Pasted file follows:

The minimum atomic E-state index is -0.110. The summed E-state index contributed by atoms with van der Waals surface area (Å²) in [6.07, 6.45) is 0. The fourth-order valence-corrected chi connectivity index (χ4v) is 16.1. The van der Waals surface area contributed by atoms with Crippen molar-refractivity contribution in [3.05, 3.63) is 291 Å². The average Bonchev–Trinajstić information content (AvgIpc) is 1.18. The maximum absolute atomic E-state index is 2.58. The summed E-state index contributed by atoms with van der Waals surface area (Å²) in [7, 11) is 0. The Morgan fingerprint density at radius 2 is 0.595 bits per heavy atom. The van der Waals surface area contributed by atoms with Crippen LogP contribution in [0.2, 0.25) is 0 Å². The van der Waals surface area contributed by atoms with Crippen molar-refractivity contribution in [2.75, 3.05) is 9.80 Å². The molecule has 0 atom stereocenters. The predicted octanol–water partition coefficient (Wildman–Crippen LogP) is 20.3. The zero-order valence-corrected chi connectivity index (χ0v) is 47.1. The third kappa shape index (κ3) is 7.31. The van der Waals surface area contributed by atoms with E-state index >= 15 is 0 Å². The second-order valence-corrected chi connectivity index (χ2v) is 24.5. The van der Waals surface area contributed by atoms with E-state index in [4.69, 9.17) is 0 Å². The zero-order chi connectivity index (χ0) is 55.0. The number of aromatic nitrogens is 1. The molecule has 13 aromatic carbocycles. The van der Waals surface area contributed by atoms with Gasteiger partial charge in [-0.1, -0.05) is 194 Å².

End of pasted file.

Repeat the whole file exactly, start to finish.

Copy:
The minimum atomic E-state index is -0.110. The summed E-state index contributed by atoms with van der Waals surface area (Å²) in [6.07, 6.45) is 0. The fourth-order valence-corrected chi connectivity index (χ4v) is 16.1. The van der Waals surface area contributed by atoms with Crippen molar-refractivity contribution in [3.05, 3.63) is 291 Å². The average Bonchev–Trinajstić information content (AvgIpc) is 1.18. The maximum absolute atomic E-state index is 2.58. The summed E-state index contributed by atoms with van der Waals surface area (Å²) in [7, 11) is 0. The Morgan fingerprint density at radius 2 is 0.595 bits per heavy atom. The van der Waals surface area contributed by atoms with Crippen LogP contribution in [0.2, 0.25) is 0 Å². The van der Waals surface area contributed by atoms with Crippen molar-refractivity contribution in [2.75, 3.05) is 9.80 Å². The molecule has 0 atom stereocenters. The predicted octanol–water partition coefficient (Wildman–Crippen LogP) is 20.3. The zero-order valence-corrected chi connectivity index (χ0v) is 47.1. The third kappa shape index (κ3) is 7.31. The van der Waals surface area contributed by atoms with E-state index >= 15 is 0 Å². The second-order valence-corrected chi connectivity index (χ2v) is 24.5. The van der Waals surface area contributed by atoms with E-state index in [4.69, 9.17) is 0 Å². The zero-order chi connectivity index (χ0) is 55.0. The number of aromatic nitrogens is 1. The molecule has 13 aromatic carbocycles. The van der Waals surface area contributed by atoms with Gasteiger partial charge in [-0.1, -0.05) is 194 Å².